The Need for Objective Reporting of Consumer Credit

By Tracy Schwotzer, Attorney

Consumer credit is an indispensible part of our society.  The average consumer relies on credit each day, not only for the financing of a business, house or car, but also for everyday purchases like gas and groceries.  In this country, these transactions would be difficult, if not impossible without the extension of credit to consumers, and the consumer report is a fundamental safeguard for businesses that extend credit.[1]  

Creditworthiness is used to determine whether a consumer qualifies for a loan, it determines the costs of insurance, and is often reviewed by potential employers.  Moreover, consumer reports are an important tool businesses use to make sure they extend credit only to consumers likely to repay the debt.  With the role that credit plays in our daily lives, the importance of a credit rating, either high or low, cannot be minimized.  The flip side, the decision to lend credit, receives less public attention but is equally important to maintain our current system of lending.

The credit rating system was developed to investigate and evaluate the creditworthiness, credit standing, credit capacity, character and general reputation of consumers.[2]   This consumer credit information is acquired, maintained, and distributed by Consumer Reporting Agencies[3]  and is governed by the Fair Credit Reporting Act (FCRA).[4]   The FCRA was adopted as part of the Consumer Credit Protection Act and has the purpose to “ensure fair and accurate credit reporting, promote efficiency in the banking system, and protect consumer privacy.”[5]   However, the needs for consumer protection must be balanced with the needs of the credit industry to manage its risk.
 
Banks, credit unions and other credit lenders depend upon complete and accurate credit reporting in their lending decisions.  “Inaccurate reports directly impair the efficiency of the banking system, and unfair credit reporting methods undermine the public confidence which is essential to the continued functioning of the banking system.”[6]  

Despite this importance, consumer reports are only a compilation of data and are not without errors, sometimes including inaccurate or outdated information.  To protect consumers, the FCRA establishes procedures for correcting those errors.  The most common route of challenging an item on a credit bureau is to dispute a specific item on the report.  Disputed information that cannot be verified must be deleted from a file.  However, a consumer reporting agency spokesman estimates that “at least a fifth” of the alleged “inaccuracies” being disputed are actually consumers attempting to have negative but accurate information removed from their report.[7]

Manipulation of consumer reports has also become an important bargaining tool in negotiations with the creditor.  A consumer may seek to have an account reported more favorably in exchange for repayment, or may request that the account be deleted upon settlement.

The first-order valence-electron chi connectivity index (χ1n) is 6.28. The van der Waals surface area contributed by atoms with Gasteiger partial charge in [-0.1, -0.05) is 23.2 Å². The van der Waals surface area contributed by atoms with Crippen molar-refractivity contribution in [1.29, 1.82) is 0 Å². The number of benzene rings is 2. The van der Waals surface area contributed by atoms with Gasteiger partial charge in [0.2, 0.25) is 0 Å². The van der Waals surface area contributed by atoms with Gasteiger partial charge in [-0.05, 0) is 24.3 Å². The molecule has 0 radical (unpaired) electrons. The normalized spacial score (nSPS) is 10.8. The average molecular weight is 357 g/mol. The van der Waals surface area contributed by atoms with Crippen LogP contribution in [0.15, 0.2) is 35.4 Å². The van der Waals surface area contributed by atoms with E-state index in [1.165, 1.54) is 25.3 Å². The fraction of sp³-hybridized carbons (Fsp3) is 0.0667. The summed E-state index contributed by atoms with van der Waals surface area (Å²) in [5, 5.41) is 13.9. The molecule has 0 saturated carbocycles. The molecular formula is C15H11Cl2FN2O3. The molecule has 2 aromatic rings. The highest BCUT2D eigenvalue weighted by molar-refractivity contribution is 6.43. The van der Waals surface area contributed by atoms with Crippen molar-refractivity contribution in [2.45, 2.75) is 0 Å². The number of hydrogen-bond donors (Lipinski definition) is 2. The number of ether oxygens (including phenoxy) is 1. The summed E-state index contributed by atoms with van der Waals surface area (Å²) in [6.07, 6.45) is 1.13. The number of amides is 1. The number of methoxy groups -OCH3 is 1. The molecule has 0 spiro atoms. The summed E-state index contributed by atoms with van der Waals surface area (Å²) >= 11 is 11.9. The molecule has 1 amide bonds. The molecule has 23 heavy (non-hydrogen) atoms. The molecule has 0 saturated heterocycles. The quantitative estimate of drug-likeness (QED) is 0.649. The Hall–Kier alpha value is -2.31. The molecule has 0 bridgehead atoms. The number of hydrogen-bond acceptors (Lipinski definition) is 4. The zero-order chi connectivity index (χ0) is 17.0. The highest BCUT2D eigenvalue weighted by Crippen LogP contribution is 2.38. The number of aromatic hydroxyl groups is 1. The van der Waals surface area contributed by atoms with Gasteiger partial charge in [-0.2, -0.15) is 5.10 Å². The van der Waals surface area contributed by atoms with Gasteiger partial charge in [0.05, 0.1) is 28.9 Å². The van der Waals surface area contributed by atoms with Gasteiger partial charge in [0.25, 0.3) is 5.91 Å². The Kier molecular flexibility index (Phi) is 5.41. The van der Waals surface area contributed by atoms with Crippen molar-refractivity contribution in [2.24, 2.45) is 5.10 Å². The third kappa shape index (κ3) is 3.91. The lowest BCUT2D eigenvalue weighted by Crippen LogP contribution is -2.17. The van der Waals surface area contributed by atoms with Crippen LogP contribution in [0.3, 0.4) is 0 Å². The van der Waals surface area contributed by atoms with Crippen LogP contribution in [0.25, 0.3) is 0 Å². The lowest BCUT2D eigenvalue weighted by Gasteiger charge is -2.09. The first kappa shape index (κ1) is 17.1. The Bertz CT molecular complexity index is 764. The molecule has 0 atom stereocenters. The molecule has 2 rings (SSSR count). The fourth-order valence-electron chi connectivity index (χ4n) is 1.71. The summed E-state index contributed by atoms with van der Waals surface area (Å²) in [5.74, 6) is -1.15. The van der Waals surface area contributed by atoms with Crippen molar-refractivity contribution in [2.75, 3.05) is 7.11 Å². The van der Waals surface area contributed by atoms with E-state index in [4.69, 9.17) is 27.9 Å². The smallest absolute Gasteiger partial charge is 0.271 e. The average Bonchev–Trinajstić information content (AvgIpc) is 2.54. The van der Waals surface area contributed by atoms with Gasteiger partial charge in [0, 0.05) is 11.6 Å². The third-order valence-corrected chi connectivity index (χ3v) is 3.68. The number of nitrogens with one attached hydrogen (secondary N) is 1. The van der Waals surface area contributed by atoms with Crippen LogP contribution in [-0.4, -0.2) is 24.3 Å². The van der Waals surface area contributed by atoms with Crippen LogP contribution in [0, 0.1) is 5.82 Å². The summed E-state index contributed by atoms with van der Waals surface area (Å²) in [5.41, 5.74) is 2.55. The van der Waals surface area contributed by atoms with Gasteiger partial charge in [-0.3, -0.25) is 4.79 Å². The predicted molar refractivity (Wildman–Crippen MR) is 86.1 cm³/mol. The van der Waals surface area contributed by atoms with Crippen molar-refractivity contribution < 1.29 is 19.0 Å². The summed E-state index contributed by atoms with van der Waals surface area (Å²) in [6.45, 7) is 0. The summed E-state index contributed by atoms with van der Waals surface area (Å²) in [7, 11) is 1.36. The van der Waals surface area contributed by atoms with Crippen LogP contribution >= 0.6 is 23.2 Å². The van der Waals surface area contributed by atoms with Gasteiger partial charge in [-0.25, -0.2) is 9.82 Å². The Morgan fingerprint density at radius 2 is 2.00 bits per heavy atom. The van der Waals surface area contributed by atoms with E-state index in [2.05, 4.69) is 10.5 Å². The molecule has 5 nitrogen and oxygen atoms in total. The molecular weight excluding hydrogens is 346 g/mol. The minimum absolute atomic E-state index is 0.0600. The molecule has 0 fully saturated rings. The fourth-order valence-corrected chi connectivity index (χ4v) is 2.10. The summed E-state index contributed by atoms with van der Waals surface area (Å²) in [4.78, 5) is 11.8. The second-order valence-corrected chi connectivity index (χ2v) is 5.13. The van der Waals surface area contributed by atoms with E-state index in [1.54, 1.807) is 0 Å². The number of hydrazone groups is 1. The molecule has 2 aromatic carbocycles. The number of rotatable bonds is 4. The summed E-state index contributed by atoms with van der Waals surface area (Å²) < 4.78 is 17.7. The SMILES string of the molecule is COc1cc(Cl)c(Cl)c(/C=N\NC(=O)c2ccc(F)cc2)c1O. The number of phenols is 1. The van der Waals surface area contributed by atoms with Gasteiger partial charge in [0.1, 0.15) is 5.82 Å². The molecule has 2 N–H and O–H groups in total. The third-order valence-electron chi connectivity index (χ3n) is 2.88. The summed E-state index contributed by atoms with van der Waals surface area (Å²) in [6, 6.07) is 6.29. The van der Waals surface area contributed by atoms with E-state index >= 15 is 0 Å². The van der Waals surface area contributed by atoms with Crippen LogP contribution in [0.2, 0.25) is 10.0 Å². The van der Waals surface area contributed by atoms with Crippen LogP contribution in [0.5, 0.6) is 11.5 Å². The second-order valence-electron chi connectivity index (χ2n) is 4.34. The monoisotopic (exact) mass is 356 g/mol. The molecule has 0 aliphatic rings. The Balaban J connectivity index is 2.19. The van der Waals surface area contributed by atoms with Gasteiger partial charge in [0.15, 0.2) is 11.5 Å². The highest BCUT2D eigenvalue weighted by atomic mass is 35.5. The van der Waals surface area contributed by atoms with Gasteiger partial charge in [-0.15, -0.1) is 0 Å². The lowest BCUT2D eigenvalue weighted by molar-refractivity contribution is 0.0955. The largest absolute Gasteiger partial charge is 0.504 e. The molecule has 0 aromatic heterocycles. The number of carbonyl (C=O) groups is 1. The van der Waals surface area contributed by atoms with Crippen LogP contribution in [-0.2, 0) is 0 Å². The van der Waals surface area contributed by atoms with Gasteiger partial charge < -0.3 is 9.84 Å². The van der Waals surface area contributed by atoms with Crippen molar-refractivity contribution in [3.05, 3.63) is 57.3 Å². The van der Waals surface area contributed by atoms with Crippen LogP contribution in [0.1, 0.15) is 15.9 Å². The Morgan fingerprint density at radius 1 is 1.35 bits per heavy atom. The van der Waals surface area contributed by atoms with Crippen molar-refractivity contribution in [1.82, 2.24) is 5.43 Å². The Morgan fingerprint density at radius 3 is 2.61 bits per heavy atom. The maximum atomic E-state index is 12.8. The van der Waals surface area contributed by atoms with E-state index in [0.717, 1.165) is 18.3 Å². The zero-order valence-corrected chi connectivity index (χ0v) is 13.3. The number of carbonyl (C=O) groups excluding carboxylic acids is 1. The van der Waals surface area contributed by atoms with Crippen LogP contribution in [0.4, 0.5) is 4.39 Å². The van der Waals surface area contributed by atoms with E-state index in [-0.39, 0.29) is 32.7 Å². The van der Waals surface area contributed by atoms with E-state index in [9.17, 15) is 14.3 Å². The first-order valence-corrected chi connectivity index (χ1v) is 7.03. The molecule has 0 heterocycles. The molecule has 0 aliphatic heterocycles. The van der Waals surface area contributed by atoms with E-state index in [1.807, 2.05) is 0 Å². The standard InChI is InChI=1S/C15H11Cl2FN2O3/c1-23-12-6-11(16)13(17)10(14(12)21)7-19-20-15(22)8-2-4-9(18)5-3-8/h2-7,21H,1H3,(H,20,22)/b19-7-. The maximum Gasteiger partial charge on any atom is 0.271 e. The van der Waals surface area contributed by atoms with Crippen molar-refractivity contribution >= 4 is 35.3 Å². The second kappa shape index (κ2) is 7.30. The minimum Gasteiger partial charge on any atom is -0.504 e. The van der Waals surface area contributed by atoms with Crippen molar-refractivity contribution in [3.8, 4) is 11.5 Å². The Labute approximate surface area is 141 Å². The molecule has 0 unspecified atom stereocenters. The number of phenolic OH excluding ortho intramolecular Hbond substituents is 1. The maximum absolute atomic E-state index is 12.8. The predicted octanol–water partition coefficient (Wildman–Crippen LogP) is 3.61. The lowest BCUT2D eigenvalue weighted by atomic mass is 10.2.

Removing negative information on an account, or deletion of the account as a condition for resolving pending litigation is not a settlement term to be taken lightly.  The deletion of the negative information will obviously boost a consumer’s credit rating and make them more eligible for credit.  While deletion of negative information may be a necessary tool in negotiating settlement of a dispute, the long-term cost to the industry as a whole is potentially devastating.  Without accurate information, a consumer may receive an undeserved credit limit, the interest rate may not accurately reflect the credit risk involved, and the terms of lending may be more favorable than the terms that would be otherwise justified by the consumer’s actual credit history.  By agreeing to deletion of negative information without a verifiable dispute, the lender has accomplished the short-term goal of resolving the dispute, but put the industry at an increased risk for flawed loans.

Finally, consumer reporting agencies are required to “follow reasonable procedures to assure maximum possible accuracy” of information on a report,[8]  and failure to do so is actionable.[9]   Thus, if more favorable reporting or routine deletion of otherwise negative information becomes commonplace in the industry, the consumer reporting agencies will be more wary of the information provided to them for fear of the liability for an inaccurate report.

Credit reports have recently been featured in the news and lenders will undoubtedly find themselves subject to increased regulations on how debts are reported.  For more information, see J. Riepenhoff and M. Wagner’s series in The Columbus Dispatch.

Tracy Schwotzer is an associate of Consumer Collections located in the Cleveland office of Weltman, Weinberg & Reis Co., LPA. She can be reached at 216.685.1122 and tschwotzer@weltman.com.
Footnotes:
[1]Comment: The Fair Credit Reporting Act: Fair for Consumers, Fair for Credit Reporting Agencies, 39 Sw. L. Rev. 395, 398, citing N.M. Stat. Sec 50-18-1 through -18-6 (1953).
[2] 15 U.S.C. 1681(a).
[3] Id.
[4] Id.
[5] 39 Sw. L. Rev. supra, 412, citing Safeco Ins. Co. of Am. v. Burr, 551 U.S. 47, 52 (2007).
[6] 15 U.S.C. 1681(a)(1).
[7] Ripenhoff, J and Wagner, M. (2012, May 7) Credit Scars: Credit-reporting agencies’ failure to address damaging errors plaguing thousands of Americans prompts call for swift action.  The Columbus Dispatch, p.1.
[8] 15 U.S.C. 1681e(b).

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